Condolences from global leaders poured in Friday after former Japanese Prime Minister Shinzo Abe was assassinated at a political rally in the city of Nara. He was 67 years old.
The country’s longest-serving post-World War II leader, Abe presided over a mostly stable period at home and sought to bolster Japan’s standing abroad. He also worked to roll back the country’s traditional pacifist policy to become more self-sufficient in defense.
We asked Naoko Aoki and Robert Dohner, nonresident senior fellows at the Asia Security Initiative, which is housed within the Council’s Scowcroft Center for Strategy and Security, what Abe’s death means for Japan’s future.
Abe had been out of office for two years. But could his killing still have political implications inside Japan?
While Shinzo Abe stepped down as prime minister two years ago, he was an incumbent member of the House of Representatives and the head of the biggest faction in the ruling Liberal Democratic Party (LDP). He was seen as an important leader among the more conservative members of the LDP and an influential figure. For current Prime Minister Fumio Kishida, who heads a dovish faction in the LDP, Abe was someone he could count on to bring the conservative members on board—even if they did not always see eye-to-eye on policy issues. In that sense, Abe’s assassination is likely to impact the political dynamics within the LDP.
For decades, violent attacks on politicians were unheard of in Japan, and Abe’s assassination is a major shock. (Ironically, the last notable victim of an assassination attempt was Abe’s grandfather, Nobusuke Kishi, in 1960.) Friday’s assassination will shake the notion that Japan is different from other advanced democracies and lead to more protective—and isolating—security measures for Japanese prime ministers. It will also provide a boost during the upcoming elections for the LDP, which is the party of conservatism and continuity in Japanese politics.
What about abroad, where he cultivated a series of important relationships over his eight-year tenure?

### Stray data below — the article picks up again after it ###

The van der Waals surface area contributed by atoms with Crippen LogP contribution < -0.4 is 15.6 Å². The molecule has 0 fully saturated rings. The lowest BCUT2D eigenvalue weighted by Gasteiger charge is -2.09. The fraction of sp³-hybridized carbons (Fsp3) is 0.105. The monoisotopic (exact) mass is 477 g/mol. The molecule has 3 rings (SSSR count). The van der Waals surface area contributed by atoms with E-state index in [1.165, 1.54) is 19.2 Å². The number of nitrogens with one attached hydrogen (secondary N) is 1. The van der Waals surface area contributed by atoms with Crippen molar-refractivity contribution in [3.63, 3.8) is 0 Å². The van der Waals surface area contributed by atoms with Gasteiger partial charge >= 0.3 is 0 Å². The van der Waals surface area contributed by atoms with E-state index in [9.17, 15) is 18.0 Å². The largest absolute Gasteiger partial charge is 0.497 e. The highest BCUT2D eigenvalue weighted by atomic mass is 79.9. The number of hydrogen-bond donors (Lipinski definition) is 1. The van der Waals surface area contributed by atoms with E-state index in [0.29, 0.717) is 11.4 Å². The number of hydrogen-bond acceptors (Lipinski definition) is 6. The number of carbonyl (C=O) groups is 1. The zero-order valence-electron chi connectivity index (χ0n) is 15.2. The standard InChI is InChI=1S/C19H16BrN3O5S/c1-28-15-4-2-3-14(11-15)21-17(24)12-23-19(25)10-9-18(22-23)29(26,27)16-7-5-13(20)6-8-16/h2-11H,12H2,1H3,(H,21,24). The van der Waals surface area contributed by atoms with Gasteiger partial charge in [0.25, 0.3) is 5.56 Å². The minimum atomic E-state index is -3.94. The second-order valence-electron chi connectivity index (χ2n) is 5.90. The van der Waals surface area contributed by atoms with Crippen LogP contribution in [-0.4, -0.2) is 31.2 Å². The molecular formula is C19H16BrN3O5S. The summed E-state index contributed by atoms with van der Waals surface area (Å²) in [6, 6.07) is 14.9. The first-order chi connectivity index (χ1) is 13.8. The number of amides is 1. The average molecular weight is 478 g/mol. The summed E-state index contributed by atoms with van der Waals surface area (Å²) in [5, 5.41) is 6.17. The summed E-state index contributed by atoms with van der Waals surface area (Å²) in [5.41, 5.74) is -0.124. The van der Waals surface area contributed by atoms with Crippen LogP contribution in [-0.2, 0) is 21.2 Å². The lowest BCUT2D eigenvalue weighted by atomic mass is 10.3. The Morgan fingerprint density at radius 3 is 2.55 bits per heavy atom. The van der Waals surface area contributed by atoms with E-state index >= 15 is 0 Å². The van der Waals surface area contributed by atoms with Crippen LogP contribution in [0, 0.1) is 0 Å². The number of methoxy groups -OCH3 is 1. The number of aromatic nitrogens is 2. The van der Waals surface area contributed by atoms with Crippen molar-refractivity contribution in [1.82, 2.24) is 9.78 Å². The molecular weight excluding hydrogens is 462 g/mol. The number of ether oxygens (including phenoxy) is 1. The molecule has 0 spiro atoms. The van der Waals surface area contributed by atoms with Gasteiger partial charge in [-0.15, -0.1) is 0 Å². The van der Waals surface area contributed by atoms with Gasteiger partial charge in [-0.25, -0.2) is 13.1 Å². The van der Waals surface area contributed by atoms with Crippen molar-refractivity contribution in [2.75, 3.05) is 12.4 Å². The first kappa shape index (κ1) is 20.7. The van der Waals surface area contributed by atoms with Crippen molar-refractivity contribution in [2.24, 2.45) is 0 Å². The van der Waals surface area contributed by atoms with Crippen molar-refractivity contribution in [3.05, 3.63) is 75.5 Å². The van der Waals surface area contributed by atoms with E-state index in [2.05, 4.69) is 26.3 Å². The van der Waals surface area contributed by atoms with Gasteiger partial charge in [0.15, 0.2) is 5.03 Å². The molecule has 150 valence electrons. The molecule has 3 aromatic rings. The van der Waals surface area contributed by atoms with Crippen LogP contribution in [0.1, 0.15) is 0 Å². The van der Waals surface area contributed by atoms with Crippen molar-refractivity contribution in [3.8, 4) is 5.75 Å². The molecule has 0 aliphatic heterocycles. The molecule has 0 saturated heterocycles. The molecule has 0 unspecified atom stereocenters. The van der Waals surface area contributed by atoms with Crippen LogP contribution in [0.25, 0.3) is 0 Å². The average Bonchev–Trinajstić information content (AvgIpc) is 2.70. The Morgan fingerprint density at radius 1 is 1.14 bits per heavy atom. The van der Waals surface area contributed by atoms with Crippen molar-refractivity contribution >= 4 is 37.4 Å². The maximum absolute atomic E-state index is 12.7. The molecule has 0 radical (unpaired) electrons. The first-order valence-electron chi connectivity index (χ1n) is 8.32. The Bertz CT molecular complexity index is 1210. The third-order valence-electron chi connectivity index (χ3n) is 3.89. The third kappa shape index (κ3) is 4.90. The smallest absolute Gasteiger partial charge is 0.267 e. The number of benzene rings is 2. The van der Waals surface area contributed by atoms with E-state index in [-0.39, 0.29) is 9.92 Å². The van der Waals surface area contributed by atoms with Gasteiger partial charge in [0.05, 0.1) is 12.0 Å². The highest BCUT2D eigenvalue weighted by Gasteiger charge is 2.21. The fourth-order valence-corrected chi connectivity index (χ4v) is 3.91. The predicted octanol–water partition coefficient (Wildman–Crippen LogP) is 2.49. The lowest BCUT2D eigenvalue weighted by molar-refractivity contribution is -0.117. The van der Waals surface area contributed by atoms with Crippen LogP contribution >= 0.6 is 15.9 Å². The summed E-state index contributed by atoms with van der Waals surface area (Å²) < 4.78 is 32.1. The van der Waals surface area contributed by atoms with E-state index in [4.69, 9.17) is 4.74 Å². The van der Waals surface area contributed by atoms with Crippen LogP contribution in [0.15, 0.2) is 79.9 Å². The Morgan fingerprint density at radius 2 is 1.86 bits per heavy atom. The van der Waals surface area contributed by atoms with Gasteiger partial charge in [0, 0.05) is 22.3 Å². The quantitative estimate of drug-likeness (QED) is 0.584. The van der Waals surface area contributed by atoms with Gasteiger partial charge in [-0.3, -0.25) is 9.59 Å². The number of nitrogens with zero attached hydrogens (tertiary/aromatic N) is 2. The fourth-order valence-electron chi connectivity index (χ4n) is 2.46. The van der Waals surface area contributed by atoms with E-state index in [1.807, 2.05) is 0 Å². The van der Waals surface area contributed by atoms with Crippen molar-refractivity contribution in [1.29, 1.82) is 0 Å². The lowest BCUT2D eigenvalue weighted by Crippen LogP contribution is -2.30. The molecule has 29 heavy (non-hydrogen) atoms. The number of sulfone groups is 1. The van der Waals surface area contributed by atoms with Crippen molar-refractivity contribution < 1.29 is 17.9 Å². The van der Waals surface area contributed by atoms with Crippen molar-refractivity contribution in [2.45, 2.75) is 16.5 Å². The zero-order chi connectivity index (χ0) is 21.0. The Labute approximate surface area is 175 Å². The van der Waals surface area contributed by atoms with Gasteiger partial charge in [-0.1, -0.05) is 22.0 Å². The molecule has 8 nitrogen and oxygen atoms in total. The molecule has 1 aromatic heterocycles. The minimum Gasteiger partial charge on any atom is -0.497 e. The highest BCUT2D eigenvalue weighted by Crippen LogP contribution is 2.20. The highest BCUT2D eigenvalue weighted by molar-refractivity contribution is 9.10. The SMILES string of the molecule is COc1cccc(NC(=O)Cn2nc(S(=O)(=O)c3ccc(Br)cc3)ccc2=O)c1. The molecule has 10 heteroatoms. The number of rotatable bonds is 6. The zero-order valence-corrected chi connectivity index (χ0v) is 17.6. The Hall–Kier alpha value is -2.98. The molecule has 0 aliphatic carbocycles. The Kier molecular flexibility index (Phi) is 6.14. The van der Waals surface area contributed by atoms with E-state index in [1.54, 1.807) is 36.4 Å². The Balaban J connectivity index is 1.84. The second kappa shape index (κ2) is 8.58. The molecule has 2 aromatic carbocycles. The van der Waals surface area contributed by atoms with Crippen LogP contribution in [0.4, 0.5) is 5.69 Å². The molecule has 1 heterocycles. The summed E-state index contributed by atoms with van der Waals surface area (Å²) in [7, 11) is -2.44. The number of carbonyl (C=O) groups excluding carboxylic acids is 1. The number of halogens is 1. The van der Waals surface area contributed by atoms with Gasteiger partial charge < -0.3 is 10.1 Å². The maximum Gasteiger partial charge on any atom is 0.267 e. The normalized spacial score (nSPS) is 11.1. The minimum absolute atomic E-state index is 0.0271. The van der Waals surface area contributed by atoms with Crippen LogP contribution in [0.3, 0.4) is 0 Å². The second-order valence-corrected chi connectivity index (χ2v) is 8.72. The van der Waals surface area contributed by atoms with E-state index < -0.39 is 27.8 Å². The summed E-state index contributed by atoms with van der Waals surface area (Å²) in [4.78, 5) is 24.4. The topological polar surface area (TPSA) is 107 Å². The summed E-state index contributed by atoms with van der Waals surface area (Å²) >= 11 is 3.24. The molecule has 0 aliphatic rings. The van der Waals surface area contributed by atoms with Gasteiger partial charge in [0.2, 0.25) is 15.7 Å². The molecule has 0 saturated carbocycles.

Abe was Japan’s longest-serving prime minister, holding the country’s top office in 2006 and 2007 and then again from 2012 to 2020. This was unusual for Japan, which is well known for its “revolving-door” leaders. But this also meant that Abe was able to establish long-standing relationships with world leaders in a way that other prime ministers, who have had shorter tenures, have had difficulty matching. In that sense, I think Japan lost a major figure who had clout outside the country.
Which of Abe’s legacies will live on most prominently, and how could it continue shaping Japan after his death?
I think that is likely to be Abe’s foreign and security policy. He conceptualized a strategy for Japan that sees China as a structural challenge and aims to work with other like-minded democracies to shape an environment that serves Japan’s national interests. Abe was the first to promote the idea of a free and open Indo-Pacific, which was adopted by leaders of other countries later. Abe made institutional changes, too, including the establishment of the National Security Council to further centralize Japan’s security decisionmaking, so Abe’s legacy in this field is likely to endure. But while Abe laid the groundwork for Japan’s current foreign and security policies, those who wanted to go further and revise the constitution have lost a major advocate for that.
Shinzo Abe’s greatest contribution was to make Japan an important player—and in the case of trade liberalization, a leader—in global policy. While he never succeeded in his aim of revising the constitution to make Japan a “normal country,” he increased defense spending, created scope for international peacekeeping operations, initiated the Quad [security dialogues with the United States, India, and Australia] in 2007, and almost single-handedly resuscitated the Trans-Pacific Partnership trade deal after former US President Donald Trump’s withdrawal in 2017. Abe’s long tenure in office created continuity and momentum in Japan’s foreign policy, and Prime Minister Kishida’s forceful response to Russia’s invasion of Ukraine is a direct result of Abe’s legacy.
Source: Atlantic Council